IG's John Crumlish continues his journey through the Baltic countries, this time stopping in Vilnius, where careworn facilities and limited resources are not putting a ceiling on the ambition of Lithuanian gymnasts and coaches.
Vilnius Cathedral in Cathedral Square, Old Town Vilnius
For the past 40 years most of Lithuania's top female gymnasts have been training at the Vilnius Gymnastics School, a three-story facility tucked away off a prominent thoroughfare in the country's capital.
The school's main coaches are Anna Mielko, who coached Yulia Kovalyova to a berth at the 2000 Olympic Games in Sydney; Irina Katiniene, who coached Olympians Jelena Zanevskaja (Beijing 2008) and Laura Svilpaite (London 2012); and Alexander Filatov, who coached Robert Tvorogal to fourth place all-around at this year's Junior European Championships. (Lithuania's male 2012 Olympian, Rokas Guscinas, trains in the city of Kaunas.)
Mielko said she and her colleagues are satisfied that they decided to remain in Lithuania, after the country's 1990 declaration of independence from Soviet rule sent many of the top coaches to more lucrative jobs abroad.
"In the Soviet Union many coaches worked for the ideal, not for the money," said Mielko, who also coached Kovalyova's younger sister, Jekaterina Koyalyova, who competed at two world championships and two European championships. "Now Irina, Alexander and I have this old school attitude from the Soviet Union. We work much more than we must. For example, we are paid for 10 hours but we work 20 hours, just for results and for the children, not for money."
Three years ago Katiniene opened the country's first private facility, Club Skrydis ("Flight"), in a new building across town from the school. Her gymnasts continue to train at the old school, as well and as needed.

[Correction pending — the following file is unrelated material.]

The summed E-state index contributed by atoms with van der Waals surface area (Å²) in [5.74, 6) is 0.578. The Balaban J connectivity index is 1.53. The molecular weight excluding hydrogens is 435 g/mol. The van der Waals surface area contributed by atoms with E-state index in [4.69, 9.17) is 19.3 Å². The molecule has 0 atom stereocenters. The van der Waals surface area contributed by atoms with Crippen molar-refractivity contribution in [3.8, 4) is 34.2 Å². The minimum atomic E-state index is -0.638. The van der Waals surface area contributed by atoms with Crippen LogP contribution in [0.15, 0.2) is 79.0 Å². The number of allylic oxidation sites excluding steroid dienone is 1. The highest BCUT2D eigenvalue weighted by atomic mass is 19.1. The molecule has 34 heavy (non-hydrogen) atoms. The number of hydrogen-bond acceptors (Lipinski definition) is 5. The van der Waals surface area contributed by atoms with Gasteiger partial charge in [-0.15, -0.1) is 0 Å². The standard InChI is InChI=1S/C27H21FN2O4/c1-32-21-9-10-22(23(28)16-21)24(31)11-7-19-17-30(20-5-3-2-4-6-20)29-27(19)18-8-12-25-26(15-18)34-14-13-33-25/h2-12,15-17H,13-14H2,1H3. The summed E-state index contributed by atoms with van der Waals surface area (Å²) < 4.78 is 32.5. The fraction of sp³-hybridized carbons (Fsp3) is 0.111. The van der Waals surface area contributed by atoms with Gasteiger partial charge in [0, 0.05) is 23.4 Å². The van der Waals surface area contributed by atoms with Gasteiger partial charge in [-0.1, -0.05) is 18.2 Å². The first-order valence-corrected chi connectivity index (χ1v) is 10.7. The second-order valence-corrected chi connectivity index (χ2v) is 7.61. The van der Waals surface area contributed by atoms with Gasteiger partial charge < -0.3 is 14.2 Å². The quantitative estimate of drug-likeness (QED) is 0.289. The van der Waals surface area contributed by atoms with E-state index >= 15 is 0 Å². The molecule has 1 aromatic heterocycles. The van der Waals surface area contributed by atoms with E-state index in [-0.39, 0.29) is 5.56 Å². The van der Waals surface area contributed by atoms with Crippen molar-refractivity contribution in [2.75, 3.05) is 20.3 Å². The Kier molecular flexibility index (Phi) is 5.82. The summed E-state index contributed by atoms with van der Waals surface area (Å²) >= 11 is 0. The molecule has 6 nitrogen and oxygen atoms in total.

"Our new gym is small, but the atmosphere is good," she said. "We have no support from the government or sport authorities. We have only gymnastics lovers."
The entrance to the three-story Vilnius Gymnastics School
When all of Lithuania's top female gymnasts are training together at the old school, its modest provisions make progress a challenge, according to the coaches. There is only one balance beam, and no tumbling track. The temperature in the gym can drop to 13 degrees Celsius (55 degrees Fahrenheit) in the winter, according to Katiniene.
Mielko and Katiniene take quiet pride in the achievements of their gymnasts during and after their careers. After competing at the 2000 Olympics, Yulia Kovalyova competed for Towson University in Maryland, and now coaches in that state. Jekaterina Kovalyova is studying in St. Petersburg, Russia. Zanevskaja is coaching in Ireland. Diana Bludova, who competed at two Worlds and two Europeans, is studying at university and coaching at the school.
During rehearsals for the school's upcoming Christmas show, Svilpaite told IG she is taking five months off to heal her sore back, but plans to try for the 2016 Games in Rio de Janeiro. Svilpaite did not compete at the recent Lithuanian championships, where Ana Kohiuchovaite, one of Mielko's gymnasts, placed first all-around.
Raimundas Gedgaudas, director of the school, said Lithuanian gymnastics will benefit from new facilities that are in the planning stage.
"We are standing on the line of changes," he told IG. "We expect that the city of Vilnius will build a new gym for artistic gymnastics. I hope that, after four or five years, there will be another building and another sport center. After that, I think the future of Lithuanian gymnastics will be better."
Read more on Lithuania's practical but passionate approach to gymnastics, as well as a feature on Svilpaite, in upcoming issues of International Gymnast magazine. To subscribe,click here.
Next and final stop: Riga, Latvia!